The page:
On Daley, Loyalty, and Making History
By Kevin Robinson in News on Dec 13, 2006 5:30PM
The big news yesterday was that Daley would run for relelection. Lined up at city hall with all the aldermanic candidates was none other than Terry Peterson, former Chicago Housing Authority CEO and Daley's campaign manager, carrying less than 25,000 signatures to put Hizzoner on the ballot. This is a far cry from past campaigns when Daley surrogates would arrive with nearly a quarter million signatures.
While some have speculated that filing light like this indicates a weakening of the Mayor's street organization, and the machine's ability to turn out people to work for the Mayor (and thus their own job), the truth is a little murkier. While it is true that the recent crackdown by the feds on city hiring has changed the dynamic a bit, one need only look at the recent Cook County Board President race to see that the machine is still as powerful as it always was. While Daley and his minions didn't run at full force for this, it wasn't really necessary. In fact, we think that it was to his advantage to play it cool, so as not to alienate people that might have considered voting for not only the opposition, but more importantly Aldermanic candidates that the Mayor is backing.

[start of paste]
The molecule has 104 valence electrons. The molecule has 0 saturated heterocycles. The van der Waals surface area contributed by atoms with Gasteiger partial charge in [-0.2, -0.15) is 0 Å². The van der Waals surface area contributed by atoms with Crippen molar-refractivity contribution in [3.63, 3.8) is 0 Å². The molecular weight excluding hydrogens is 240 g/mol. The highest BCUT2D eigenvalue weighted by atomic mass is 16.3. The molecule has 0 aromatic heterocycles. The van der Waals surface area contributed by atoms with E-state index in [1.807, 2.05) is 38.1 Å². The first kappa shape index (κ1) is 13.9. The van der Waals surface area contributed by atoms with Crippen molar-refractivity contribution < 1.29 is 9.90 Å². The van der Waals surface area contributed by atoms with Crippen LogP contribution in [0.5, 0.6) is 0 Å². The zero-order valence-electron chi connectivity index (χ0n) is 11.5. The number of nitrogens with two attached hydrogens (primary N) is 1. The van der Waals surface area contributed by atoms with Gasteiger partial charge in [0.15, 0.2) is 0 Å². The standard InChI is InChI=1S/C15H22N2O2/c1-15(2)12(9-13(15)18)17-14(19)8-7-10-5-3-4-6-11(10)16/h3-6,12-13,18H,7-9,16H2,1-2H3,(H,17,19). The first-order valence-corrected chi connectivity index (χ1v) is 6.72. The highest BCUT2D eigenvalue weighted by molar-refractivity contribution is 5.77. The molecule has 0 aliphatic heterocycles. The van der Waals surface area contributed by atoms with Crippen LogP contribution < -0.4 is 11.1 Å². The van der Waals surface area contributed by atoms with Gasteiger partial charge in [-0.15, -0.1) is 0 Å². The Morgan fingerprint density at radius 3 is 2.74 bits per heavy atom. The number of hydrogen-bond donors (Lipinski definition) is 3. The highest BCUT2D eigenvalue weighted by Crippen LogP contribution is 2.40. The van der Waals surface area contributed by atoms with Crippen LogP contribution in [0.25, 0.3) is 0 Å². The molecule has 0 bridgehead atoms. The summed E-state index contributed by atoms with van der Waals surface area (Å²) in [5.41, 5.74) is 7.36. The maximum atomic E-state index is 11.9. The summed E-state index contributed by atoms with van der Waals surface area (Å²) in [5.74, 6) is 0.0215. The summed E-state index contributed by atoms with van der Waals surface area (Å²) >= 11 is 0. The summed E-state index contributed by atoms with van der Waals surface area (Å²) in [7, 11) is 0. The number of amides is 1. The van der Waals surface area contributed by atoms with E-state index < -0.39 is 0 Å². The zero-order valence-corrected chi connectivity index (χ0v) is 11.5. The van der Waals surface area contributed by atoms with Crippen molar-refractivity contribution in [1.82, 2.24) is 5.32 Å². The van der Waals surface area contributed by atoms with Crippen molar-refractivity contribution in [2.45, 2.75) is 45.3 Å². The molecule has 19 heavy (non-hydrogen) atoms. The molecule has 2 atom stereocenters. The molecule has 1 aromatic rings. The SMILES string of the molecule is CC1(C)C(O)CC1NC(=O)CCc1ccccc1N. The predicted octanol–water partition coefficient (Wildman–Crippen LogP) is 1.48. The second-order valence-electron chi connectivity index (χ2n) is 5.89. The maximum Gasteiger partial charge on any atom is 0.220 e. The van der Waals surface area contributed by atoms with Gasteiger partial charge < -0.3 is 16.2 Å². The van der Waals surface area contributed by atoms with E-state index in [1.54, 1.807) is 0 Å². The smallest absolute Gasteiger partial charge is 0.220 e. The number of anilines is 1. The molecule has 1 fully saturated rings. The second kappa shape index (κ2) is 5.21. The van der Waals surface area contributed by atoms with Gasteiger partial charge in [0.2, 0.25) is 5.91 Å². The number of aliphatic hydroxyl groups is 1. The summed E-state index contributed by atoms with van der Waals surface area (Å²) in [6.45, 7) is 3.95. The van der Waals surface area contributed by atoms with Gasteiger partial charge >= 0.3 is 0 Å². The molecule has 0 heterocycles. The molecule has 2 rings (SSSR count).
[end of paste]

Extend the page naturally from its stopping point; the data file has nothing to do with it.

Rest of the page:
Besides loyalty in the wards, Daley will continue to support Robert Sorich as much as he feels he can, and make sure he has a soft landing when he gets out of prison. The same will happen in the county, with Beavers and Stroger making sure that Gerald Nichols is well taken care of. If either one of those guys rolls on the Mayor or his organization, he stands to lose a lot.
Other behind-the-scenes dealings include bringing on Terry Peterson to run the campaign. Word on the street is that he is being groomed to take over when the inevitable happens (Daley is in his 60's). This is all part of the bigger strategy to shift the power base south, and deeper into the black community (watch the race between Darcel Beavers and Sandi Jackson to be a marquee one this season). As an added benefit, by playing penny-ante economic development in the black wards and backing black candidates, the Mayor gets to divide and weaken the unions and part of their coalition, especially the ones that the Mayor perceives as causing the most trouble for him and his organization. It may look like Ftizgerald and voter anger is closing in on the Chicago Machine. We wouldn't bet on it.